Blighted youth

Despite reformers' efforts children still work in bad conditions for poor pay

Just like the chimney sweeps and factory workers of 19th-century Britain, Jose Marquez Mondragon missed his childhood, writes Linda Blackburne. The young Jose's parents sent him from Mexico City to live with his grandmother in the country. They promised to take him back when they could afford to look after him again. But they didn't get back in touch, and when Jose's grandmother started to mistreat him, he ran away.

Jose eventually found his parents in Mexico City but they rejected him - a situation not uncommon among poor Mexican families - and he was forced to work on the streets. He told ChristianAid: "I cleaned the streets to get some money so that I could buy the essential things I needed to survive. I picked rags in the street to get some food.

"As I grew up it became more difficult to earn money. When I was 12, I worked in a shopping centre, sweeping the whole store. Later I worked with a carpenter. That was a very tough job. I had to work 10 hours a day to earn very little money."

Jose, now about 20, is studying computers at high school and is living in a home run by Casa Alianza, a project that aims to take children off the streets and give them an education and a future. He calls his new life a "rebirth", and hopes to become a teacher and work with young people himself.

But child labour isn't an issue only in the Third World. Headteachers in the UK have long been worried about the number of hours some of their pupils work. Their concerns were highlighted by a widely publicised court case last September in which Avon Cosmetics and recruitment agency Kelly Services Ltd of Kingston-Upon-Thames pleaded guilty to illegally employing secondary schoolchildren in the make-up firm's Northampton factory, in contravention of the Employment of Women, Young Persons, and Children Act 1920. The prosecution was brought by the Health and Safety Executive, and Northampton magistrates fined the firms Pounds 3,750 each.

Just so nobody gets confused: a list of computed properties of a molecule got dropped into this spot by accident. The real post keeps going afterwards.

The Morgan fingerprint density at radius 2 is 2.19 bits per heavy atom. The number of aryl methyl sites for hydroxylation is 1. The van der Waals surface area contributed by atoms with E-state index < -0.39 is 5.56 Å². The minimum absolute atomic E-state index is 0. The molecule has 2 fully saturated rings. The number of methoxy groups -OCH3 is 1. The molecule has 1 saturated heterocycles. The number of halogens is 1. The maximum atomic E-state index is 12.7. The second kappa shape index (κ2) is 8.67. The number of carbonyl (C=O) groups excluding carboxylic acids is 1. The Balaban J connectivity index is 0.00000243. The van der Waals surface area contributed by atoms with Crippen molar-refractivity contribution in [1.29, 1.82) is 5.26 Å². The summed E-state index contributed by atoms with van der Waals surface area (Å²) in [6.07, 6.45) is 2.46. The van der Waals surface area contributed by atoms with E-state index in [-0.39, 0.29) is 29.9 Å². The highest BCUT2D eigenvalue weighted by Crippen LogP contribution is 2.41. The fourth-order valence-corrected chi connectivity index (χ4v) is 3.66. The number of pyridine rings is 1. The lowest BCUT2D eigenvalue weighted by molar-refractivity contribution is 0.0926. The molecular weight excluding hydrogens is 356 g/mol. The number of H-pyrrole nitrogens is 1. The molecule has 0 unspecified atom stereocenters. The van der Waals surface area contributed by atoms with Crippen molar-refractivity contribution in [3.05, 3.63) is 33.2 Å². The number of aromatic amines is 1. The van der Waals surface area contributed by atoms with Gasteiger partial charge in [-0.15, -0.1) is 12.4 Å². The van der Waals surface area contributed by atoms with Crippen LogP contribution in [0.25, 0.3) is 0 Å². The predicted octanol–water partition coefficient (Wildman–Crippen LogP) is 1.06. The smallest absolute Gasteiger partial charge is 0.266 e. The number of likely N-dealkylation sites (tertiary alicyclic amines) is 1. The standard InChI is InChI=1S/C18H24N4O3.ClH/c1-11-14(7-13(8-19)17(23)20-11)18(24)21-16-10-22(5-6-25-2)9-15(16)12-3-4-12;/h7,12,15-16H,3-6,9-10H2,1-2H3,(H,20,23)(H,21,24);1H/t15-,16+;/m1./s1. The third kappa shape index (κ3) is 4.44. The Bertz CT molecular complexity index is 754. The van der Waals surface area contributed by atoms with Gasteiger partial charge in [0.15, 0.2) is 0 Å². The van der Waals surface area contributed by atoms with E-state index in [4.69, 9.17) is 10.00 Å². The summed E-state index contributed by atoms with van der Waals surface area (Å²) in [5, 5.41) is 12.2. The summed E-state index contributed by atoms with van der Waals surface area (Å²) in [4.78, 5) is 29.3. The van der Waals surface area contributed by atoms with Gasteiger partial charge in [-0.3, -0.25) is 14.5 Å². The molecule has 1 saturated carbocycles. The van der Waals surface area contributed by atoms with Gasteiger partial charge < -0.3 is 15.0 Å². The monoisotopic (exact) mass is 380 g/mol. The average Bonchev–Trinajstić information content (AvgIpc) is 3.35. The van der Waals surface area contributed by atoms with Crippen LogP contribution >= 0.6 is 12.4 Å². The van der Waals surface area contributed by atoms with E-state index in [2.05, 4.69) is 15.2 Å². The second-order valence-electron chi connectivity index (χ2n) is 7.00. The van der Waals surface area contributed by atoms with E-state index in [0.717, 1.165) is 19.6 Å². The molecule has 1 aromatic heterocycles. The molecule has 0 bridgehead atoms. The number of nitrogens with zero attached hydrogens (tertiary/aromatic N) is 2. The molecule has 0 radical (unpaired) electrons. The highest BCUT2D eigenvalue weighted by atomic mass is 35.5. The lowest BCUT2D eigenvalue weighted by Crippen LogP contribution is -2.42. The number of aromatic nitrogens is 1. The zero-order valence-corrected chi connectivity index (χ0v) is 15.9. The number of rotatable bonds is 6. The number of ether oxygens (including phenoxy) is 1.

Such cases are not uncommon. Between 1996 and 1997, the HSE successfully prosecuted 26 companies for illegally employing children. Further evidence of how big the problem is came in a study by employment rights organisation the Low Pay Unit (Invisible Hands: Child Employment in North Tyneside, published in March by the LPU Pounds 20), which surveyed more than 1,000 working children. On the basis of their findings, the report's authors, Catherine O'Donnell and LeroyWhite, reckon that in the North Tyneside region alone some 2,000 children are being employed in a way that breaks the law.

New regulations on child employment in the UK came into force on August 4 this year. These amend the Children and Young Persons Act 1933 and bring existing guidance on child employment into national legislation. They also raise the minimum legal working age for a child from 13 to 14 (although 13-year-olds can work if local authority by-laws authorise them in some light jobs).

Children under 15 are still allowed to work 17 hours a week because the old Conservative government opted out of the 12-hour provision in the 1994 European Union directive on young workers. However, the Low Pay Unit, Christian Aid and the National Union of Teachers are still campaigning for a reduction from 17 to 12 hours. They want child employment regulations to be incorporated into home-school contracts.

A Department of Health report reviewing child employment law is due to be published at the end of the year.

Low Pay Unit: 0171 713 7616

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